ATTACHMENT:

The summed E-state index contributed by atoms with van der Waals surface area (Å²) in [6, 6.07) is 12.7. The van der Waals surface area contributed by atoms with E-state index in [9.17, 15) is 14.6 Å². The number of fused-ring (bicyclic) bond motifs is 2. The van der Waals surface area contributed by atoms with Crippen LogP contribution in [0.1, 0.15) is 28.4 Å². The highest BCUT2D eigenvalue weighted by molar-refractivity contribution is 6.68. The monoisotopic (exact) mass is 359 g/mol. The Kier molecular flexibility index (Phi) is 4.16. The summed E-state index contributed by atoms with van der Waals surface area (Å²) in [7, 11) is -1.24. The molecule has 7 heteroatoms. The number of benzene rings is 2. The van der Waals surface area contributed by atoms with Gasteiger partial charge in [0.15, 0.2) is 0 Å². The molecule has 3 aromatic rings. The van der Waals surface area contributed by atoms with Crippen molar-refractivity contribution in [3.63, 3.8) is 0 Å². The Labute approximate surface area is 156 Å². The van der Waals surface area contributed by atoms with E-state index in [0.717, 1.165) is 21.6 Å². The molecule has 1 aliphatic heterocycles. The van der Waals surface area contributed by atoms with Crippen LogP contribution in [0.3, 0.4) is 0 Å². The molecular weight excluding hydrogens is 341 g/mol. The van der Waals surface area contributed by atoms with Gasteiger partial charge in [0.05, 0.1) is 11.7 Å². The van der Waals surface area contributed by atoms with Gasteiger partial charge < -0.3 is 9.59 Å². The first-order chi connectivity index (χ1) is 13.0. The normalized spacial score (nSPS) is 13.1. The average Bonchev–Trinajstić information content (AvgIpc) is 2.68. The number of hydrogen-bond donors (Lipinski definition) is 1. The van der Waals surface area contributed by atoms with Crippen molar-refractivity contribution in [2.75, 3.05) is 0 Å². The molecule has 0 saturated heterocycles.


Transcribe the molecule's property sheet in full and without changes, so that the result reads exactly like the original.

The summed E-state index contributed by atoms with van der Waals surface area (Å²) in [6, 6.07) is 12.7. The van der Waals surface area contributed by atoms with E-state index in [9.17, 15) is 14.6 Å². The number of fused-ring (bicyclic) bond motifs is 2. The van der Waals surface area contributed by atoms with Crippen LogP contribution in [0.1, 0.15) is 28.4 Å². The highest BCUT2D eigenvalue weighted by molar-refractivity contribution is 6.68. The monoisotopic (exact) mass is 359 g/mol. The Kier molecular flexibility index (Phi) is 4.16. The summed E-state index contributed by atoms with van der Waals surface area (Å²) in [7, 11) is -1.24. The molecule has 7 heteroatoms. The number of benzene rings is 2. The van der Waals surface area contributed by atoms with Gasteiger partial charge in [0.15, 0.2) is 0 Å². The molecule has 3 aromatic rings. The van der Waals surface area contributed by atoms with Crippen molar-refractivity contribution in [3.63, 3.8) is 0 Å². The Labute approximate surface area is 156 Å². The van der Waals surface area contributed by atoms with E-state index in [0.717, 1.165) is 21.6 Å². The molecule has 1 aliphatic heterocycles. The van der Waals surface area contributed by atoms with Crippen LogP contribution in [0.3, 0.4) is 0 Å². The molecular weight excluding hydrogens is 341 g/mol. The van der Waals surface area contributed by atoms with Gasteiger partial charge in [0.05, 0.1) is 11.7 Å². The van der Waals surface area contributed by atoms with Gasteiger partial charge < -0.3 is 9.59 Å². The first-order chi connectivity index (χ1) is 13.0. The normalized spacial score (nSPS) is 13.1. The average Bonchev–Trinajstić information content (AvgIpc) is 2.68. The number of hydrogen-bond donors (Lipinski definition) is 1. The van der Waals surface area contributed by atoms with Crippen molar-refractivity contribution in [2.75, 3.05) is 0 Å². The molecule has 0 saturated heterocycles.